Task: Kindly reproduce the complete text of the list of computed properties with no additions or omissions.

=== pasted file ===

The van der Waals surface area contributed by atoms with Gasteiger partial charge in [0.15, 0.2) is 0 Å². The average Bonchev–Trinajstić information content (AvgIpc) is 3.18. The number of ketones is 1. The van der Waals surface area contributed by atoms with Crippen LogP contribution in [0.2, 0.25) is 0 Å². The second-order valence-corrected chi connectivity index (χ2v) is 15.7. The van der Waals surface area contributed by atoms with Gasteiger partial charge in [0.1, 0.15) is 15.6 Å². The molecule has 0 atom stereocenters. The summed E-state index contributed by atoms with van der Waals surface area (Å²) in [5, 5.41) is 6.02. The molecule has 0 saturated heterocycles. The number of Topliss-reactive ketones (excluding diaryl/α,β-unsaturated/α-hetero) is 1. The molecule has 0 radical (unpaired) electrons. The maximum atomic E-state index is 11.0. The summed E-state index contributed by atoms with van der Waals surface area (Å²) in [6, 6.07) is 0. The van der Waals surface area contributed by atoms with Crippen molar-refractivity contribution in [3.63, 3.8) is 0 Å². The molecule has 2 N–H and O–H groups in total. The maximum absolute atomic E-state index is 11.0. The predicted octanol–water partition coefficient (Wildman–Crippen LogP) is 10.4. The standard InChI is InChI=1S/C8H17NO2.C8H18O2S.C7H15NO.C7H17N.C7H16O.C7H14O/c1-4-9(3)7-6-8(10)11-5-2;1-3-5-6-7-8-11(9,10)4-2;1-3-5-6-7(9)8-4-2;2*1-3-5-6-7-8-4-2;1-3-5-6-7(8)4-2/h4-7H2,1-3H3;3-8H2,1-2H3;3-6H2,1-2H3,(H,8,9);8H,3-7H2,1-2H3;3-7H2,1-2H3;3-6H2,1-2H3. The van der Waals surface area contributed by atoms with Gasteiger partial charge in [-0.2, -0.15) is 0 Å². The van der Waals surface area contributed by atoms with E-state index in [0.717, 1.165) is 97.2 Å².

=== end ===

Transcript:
The van der Waals surface area contributed by atoms with Gasteiger partial charge in [0.15, 0.2) is 0 Å². The average Bonchev–Trinajstić information content (AvgIpc) is 3.18. The number of ketones is 1. The van der Waals surface area contributed by atoms with Crippen LogP contribution in [0.2, 0.25) is 0 Å². The second-order valence-corrected chi connectivity index (χ2v) is 15.7. The van der Waals surface area contributed by atoms with Gasteiger partial charge in [0.1, 0.15) is 15.6 Å². The molecule has 0 atom stereocenters. The summed E-state index contributed by atoms with van der Waals surface area (Å²) in [5, 5.41) is 6.02. The molecule has 0 saturated heterocycles. The number of Topliss-reactive ketones (excluding diaryl/α,β-unsaturated/α-hetero) is 1. The molecule has 0 radical (unpaired) electrons. The maximum atomic E-state index is 11.0. The summed E-state index contributed by atoms with van der Waals surface area (Å²) in [6, 6.07) is 0. The van der Waals surface area contributed by atoms with Crippen molar-refractivity contribution in [3.63, 3.8) is 0 Å². The molecule has 2 N–H and O–H groups in total. The maximum absolute atomic E-state index is 11.0. The predicted octanol–water partition coefficient (Wildman–Crippen LogP) is 10.4. The standard InChI is InChI=1S/C8H17NO2.C8H18O2S.C7H15NO.C7H17N.C7H16O.C7H14O/c1-4-9(3)7-6-8(10)11-5-2;1-3-5-6-7-8-11(9,10)4-2;1-3-5-6-7(9)8-4-2;2*1-3-5-6-7-8-4-2;1-3-5-6-7(8)4-2/h4-7H2,1-3H3;3-8H2,1-2H3;3-6H2,1-2H3,(H,8,9);8H,3-7H2,1-2H3;3-7H2,1-2H3;3-6H2,1-2H3. The van der Waals surface area contributed by atoms with Gasteiger partial charge in [-0.2, -0.15) is 0 Å². The van der Waals surface area contributed by atoms with E-state index in [0.717, 1.165) is 97.2 Å².